After watching President Donald Trump’s speech at the United Nations, I am wondering about the America I grew up with. (Sept. 20, 8A, “In U.N. speech, Trump threatens to ‘totally destroy North Korea’”) Is it gone?
“Give us your tired, your poor” — Emma Lazarus’ great poem … gone.
“I have a dream” — Martin Luther King Jr.’s speech … gone.
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“We shall pay any price, bear any burden” — John F. Kennedy’s inaugural … gone.
“All men are created equal” — Thomas Jefferson’s great idea … gone.
“We mutually pledge to each other our lives, our fortunes and our sacred honor” — the Declaration of Independence’s great pledge … gone
We have been reduced to a Fortune 500 company. That’s the message our president gave at the U.N.
We are no longer a beacon to the world. Trump buried all that was good about our country in a speech that promoted Trump.
I can’t remember feeling so bad or so embarrassed for our country.
What can I say about President Donald Trump and his juvenile tweets? Calling Kim Jong Un “Rocket Man” reminds me of when my 5-year-old son would say “butt” and just laugh and laugh, and encourage his sister to do the same.
Who is this audience that has encouraged Trump’s behavior? This is a very serious time and needs competent leadership. Where is it?
Move it along
I propose a rules change that would relieve the tedium of some Major League Baseball games when, with two strikes, a batter fouls off multiple pitches before his at-bat is concluded in some way.
The context is that probably seven of eight fouls are balls the batter has either barely made contact with or otherwise has not hit well.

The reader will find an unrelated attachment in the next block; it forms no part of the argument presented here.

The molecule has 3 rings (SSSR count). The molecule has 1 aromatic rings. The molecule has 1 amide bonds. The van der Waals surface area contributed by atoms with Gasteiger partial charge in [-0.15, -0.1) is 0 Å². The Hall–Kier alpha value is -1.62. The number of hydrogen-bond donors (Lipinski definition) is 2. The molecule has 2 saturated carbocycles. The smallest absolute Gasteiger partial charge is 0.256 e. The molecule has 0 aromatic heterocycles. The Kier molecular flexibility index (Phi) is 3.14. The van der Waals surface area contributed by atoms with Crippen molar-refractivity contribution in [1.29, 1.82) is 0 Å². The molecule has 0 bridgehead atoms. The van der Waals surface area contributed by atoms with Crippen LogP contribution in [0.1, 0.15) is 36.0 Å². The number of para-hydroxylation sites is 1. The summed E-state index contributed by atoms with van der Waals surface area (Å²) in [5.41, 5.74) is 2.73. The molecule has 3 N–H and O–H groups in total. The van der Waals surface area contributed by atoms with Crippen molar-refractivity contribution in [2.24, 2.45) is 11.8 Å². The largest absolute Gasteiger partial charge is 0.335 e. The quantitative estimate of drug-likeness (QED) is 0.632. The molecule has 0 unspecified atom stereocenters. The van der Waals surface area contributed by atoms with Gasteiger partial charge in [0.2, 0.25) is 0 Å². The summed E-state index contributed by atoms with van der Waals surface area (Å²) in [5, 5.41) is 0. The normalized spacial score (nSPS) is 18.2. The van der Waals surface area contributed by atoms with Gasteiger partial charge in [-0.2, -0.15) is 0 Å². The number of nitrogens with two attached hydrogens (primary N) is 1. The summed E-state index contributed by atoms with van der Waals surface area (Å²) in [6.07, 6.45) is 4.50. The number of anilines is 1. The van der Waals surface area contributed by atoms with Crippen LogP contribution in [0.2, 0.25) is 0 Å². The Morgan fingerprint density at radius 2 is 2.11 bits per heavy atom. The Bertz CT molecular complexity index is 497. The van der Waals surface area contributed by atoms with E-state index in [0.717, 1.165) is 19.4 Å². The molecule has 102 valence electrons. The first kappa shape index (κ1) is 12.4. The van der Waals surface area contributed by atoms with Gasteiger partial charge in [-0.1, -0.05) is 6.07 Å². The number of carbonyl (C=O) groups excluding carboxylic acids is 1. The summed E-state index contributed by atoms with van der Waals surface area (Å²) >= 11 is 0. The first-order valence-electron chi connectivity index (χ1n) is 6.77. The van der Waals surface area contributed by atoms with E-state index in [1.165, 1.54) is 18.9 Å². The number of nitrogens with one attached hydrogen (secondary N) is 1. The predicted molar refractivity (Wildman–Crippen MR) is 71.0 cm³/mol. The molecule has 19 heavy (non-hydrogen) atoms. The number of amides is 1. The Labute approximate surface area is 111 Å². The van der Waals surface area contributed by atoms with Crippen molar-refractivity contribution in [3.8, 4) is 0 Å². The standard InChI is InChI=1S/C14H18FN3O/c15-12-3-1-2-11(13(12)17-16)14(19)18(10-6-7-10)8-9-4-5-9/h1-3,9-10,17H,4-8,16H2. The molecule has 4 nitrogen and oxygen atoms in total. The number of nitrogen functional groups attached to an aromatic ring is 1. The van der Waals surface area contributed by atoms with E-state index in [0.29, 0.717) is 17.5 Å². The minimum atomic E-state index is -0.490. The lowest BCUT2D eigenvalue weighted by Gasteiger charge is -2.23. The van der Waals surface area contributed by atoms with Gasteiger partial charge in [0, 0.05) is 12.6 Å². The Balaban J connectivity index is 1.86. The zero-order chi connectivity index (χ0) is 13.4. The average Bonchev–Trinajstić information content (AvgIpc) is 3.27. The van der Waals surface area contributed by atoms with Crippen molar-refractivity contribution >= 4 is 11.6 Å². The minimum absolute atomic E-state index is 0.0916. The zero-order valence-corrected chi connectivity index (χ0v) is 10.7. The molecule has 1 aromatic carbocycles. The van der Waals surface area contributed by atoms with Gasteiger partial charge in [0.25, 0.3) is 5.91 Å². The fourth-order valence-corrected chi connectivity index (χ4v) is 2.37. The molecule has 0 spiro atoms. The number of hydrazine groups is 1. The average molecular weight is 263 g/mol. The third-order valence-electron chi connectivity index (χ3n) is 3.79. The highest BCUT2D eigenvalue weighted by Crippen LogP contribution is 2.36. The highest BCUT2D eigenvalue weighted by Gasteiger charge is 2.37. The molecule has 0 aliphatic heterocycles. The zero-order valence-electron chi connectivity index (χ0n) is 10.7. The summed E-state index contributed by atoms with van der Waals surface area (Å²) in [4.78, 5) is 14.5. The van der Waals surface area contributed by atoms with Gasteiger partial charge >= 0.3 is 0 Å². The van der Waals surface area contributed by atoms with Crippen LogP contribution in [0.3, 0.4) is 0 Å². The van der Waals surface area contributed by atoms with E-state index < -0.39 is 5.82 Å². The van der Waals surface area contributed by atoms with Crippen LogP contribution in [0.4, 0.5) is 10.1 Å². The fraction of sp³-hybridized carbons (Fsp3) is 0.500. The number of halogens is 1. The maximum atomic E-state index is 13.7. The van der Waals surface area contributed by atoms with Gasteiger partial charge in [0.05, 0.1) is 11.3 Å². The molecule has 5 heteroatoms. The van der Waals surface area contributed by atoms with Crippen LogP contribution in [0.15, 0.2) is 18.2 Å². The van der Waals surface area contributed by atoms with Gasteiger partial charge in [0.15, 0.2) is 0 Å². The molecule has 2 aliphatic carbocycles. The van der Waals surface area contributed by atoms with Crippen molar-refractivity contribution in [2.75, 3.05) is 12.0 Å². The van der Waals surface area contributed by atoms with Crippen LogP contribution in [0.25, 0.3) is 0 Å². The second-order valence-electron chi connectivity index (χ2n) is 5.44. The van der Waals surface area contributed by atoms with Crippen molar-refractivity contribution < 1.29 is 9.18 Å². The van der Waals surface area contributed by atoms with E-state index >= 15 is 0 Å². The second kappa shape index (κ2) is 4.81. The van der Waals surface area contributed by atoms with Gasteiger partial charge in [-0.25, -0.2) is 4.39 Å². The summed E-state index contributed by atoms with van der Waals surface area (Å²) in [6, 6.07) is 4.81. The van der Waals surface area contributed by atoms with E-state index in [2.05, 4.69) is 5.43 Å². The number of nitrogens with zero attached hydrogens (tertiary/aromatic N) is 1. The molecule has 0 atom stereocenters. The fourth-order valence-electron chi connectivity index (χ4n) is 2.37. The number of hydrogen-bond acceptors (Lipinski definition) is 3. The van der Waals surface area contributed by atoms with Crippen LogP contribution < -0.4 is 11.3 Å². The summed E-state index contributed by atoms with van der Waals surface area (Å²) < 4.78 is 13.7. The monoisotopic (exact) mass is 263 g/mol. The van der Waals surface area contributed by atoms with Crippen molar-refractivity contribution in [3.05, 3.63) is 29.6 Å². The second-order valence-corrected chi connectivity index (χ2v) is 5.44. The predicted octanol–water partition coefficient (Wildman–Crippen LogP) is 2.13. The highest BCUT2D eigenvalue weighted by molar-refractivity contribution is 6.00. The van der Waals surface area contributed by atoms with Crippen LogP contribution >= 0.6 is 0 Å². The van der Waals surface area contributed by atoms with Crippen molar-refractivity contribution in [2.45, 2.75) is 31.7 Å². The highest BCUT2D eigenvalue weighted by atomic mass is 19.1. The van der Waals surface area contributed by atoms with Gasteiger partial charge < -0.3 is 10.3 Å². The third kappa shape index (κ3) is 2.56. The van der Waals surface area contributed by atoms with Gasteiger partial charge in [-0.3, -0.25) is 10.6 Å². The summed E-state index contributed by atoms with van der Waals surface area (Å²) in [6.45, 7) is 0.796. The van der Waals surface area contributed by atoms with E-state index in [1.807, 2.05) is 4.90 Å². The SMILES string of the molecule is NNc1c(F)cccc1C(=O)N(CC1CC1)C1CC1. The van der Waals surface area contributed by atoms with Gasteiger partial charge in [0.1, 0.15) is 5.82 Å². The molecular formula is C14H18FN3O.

In other words, most of the time the pitcher has thrown an effective pitch to elicit a foul.
My solution, embodying a reasonable reward for to that good pitching: Once the batter has two strikes, if he then hits two additional balls foul, he is out. The game would move faster, and pitchers would be justly rewarded.
There’s one obvious side effect: Batting averages and run production would drop.
Let it rest
In his Sept. 16 “Short take: C’mon, Bono, tell us what you really think,” Steve Kraske was disappointed that Bono and U2 did not go far enough in their performance in Kansas City because they did not publicly bash the president. (11A)
Why is it necessary for performers or football players or any non-political public figures to give us their opinion about their politics? They are performers, and it is enough for them to do what people pay them to do, whether it be play music or football.
I realize it may be popular in some circles to be anti-President Donald Trump, but he is our president and will be for the next several years. Get over it.
Earlier this year, The Star’s Andy Marso wrote about patient assaults on health care workers. (July 14, 6A, “Health workers learn to head off assaults”) I have been a registered nurse for nine years, and I am very glad to see this issue brought to light.
Marso cited a 2014 Occupational Safety and Health Administration study that called minor assaults “just part of the job.” The American Nurses Association mentions in its position statement on incivility, bullying and workplace violence that “the nursing profession will no longer tolerate violence of any kind from any source.”
Each state has legislation regarding consequences of workplace violence, but assaults by patients are still widely underreported. At least this issue has been recognized as one that severely needs attention. Nurses do not go to work to sustain physical or verbal abuse from their patients, and assaults should not be considered “just part of the job.”
Walking into an emergency room claiming an illness does not give that person the freedom to assault anyone there.
After hearing the unprofessional comments from the acting St. Louis police chief and the chants from some police officers (Sept. 19, 12A, “Protests resume after 80 arrests in St. Louis”), it appears that it may be time to revisit the 2013 decision and return greater control of the department to the state.